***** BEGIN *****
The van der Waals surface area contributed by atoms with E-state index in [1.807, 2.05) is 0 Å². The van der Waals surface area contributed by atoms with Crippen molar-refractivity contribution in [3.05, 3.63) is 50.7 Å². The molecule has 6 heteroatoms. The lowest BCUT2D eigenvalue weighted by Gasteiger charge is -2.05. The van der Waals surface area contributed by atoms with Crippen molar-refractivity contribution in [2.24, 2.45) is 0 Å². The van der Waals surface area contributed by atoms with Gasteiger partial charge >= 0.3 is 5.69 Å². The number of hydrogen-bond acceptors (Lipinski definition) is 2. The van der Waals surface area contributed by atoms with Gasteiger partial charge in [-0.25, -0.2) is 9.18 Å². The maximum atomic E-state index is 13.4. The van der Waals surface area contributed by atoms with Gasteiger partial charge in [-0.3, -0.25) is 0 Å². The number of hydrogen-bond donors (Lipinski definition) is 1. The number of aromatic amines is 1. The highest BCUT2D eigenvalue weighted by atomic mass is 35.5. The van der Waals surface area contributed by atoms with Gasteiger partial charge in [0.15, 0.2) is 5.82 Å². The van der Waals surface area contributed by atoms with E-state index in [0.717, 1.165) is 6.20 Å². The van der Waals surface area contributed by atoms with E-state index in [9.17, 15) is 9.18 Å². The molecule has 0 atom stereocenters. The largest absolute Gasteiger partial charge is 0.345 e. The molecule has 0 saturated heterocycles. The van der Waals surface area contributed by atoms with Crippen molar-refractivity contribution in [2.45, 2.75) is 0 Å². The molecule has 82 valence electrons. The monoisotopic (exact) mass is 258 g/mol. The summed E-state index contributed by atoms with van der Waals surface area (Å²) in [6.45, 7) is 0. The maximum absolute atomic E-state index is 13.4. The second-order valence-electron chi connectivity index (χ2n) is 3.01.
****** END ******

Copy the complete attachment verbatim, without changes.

The van der Waals surface area contributed by atoms with E-state index in [1.807, 2.05) is 0 Å². The van der Waals surface area contributed by atoms with Crippen molar-refractivity contribution in [3.05, 3.63) is 50.7 Å². The molecule has 6 heteroatoms. The lowest BCUT2D eigenvalue weighted by Gasteiger charge is -2.05. The van der Waals surface area contributed by atoms with Crippen molar-refractivity contribution in [2.24, 2.45) is 0 Å². The van der Waals surface area contributed by atoms with Gasteiger partial charge >= 0.3 is 5.69 Å². The number of hydrogen-bond acceptors (Lipinski definition) is 2. The van der Waals surface area contributed by atoms with Gasteiger partial charge in [-0.25, -0.2) is 9.18 Å². The maximum atomic E-state index is 13.4. The van der Waals surface area contributed by atoms with Gasteiger partial charge in [-0.3, -0.25) is 0 Å². The number of hydrogen-bond donors (Lipinski definition) is 1. The number of aromatic amines is 1. The highest BCUT2D eigenvalue weighted by atomic mass is 35.5. The van der Waals surface area contributed by atoms with Gasteiger partial charge in [0.15, 0.2) is 5.82 Å². The van der Waals surface area contributed by atoms with E-state index in [0.717, 1.165) is 6.20 Å². The van der Waals surface area contributed by atoms with E-state index in [9.17, 15) is 9.18 Å². The molecule has 0 atom stereocenters. The largest absolute Gasteiger partial charge is 0.345 e. The molecule has 0 saturated heterocycles. The van der Waals surface area contributed by atoms with Crippen molar-refractivity contribution in [2.45, 2.75) is 0 Å². The molecule has 82 valence electrons. The monoisotopic (exact) mass is 258 g/mol. The summed E-state index contributed by atoms with van der Waals surface area (Å²) in [6.45, 7) is 0. The maximum absolute atomic E-state index is 13.4. The second-order valence-electron chi connectivity index (χ2n) is 3.01.